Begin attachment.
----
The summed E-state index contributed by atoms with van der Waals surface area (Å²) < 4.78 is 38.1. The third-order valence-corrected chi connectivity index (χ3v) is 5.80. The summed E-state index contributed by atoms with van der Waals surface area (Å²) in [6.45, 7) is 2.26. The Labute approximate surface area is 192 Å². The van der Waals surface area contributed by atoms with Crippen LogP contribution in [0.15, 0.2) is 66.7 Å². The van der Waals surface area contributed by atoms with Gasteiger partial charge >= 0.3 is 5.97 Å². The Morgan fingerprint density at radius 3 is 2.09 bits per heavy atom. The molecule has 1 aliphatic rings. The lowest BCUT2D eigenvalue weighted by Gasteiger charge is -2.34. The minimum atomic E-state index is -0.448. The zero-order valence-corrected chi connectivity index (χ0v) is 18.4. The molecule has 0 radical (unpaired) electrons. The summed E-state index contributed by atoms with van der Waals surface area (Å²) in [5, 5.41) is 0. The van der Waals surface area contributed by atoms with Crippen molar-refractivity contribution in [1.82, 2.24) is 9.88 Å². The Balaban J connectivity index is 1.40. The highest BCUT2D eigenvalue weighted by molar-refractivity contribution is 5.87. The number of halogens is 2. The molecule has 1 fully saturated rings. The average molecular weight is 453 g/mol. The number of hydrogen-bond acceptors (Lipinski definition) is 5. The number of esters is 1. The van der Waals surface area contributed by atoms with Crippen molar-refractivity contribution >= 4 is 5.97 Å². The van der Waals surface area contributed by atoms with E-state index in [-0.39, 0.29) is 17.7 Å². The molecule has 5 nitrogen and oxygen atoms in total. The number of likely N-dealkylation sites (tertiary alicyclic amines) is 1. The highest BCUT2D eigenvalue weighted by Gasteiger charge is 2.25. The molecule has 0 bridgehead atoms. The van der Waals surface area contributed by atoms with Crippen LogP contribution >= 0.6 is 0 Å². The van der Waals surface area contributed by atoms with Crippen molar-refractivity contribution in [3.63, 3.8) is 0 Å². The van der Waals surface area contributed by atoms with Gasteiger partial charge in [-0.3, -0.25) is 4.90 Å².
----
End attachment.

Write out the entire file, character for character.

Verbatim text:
The summed E-state index contributed by atoms with van der Waals surface area (Å²) < 4.78 is 38.1. The third-order valence-corrected chi connectivity index (χ3v) is 5.80. The summed E-state index contributed by atoms with van der Waals surface area (Å²) in [6.45, 7) is 2.26. The Labute approximate surface area is 192 Å². The van der Waals surface area contributed by atoms with Crippen LogP contribution in [0.15, 0.2) is 66.7 Å². The van der Waals surface area contributed by atoms with Gasteiger partial charge >= 0.3 is 5.97 Å². The Morgan fingerprint density at radius 3 is 2.09 bits per heavy atom. The molecule has 1 aliphatic rings. The lowest BCUT2D eigenvalue weighted by Gasteiger charge is -2.34. The minimum atomic E-state index is -0.448. The zero-order valence-corrected chi connectivity index (χ0v) is 18.4. The molecule has 0 radical (unpaired) electrons. The summed E-state index contributed by atoms with van der Waals surface area (Å²) in [5, 5.41) is 0. The van der Waals surface area contributed by atoms with Crippen molar-refractivity contribution in [1.82, 2.24) is 9.88 Å². The Balaban J connectivity index is 1.40. The highest BCUT2D eigenvalue weighted by molar-refractivity contribution is 5.87. The number of halogens is 2. The molecule has 1 fully saturated rings. The average molecular weight is 453 g/mol. The number of hydrogen-bond acceptors (Lipinski definition) is 5. The number of esters is 1. The van der Waals surface area contributed by atoms with Crippen molar-refractivity contribution >= 4 is 5.97 Å². The van der Waals surface area contributed by atoms with E-state index in [-0.39, 0.29) is 17.7 Å². The molecule has 5 nitrogen and oxygen atoms in total. The number of likely N-dealkylation sites (tertiary alicyclic amines) is 1. The highest BCUT2D eigenvalue weighted by Gasteiger charge is 2.25. The molecule has 0 bridgehead atoms. The van der Waals surface area contributed by atoms with Crippen LogP contribution >= 0.6 is 0 Å². The van der Waals surface area contributed by atoms with Crippen molar-refractivity contribution in [3.63, 3.8) is 0 Å². The van der Waals surface area contributed by atoms with Gasteiger partial charge in [-0.3, -0.25) is 4.90 Å².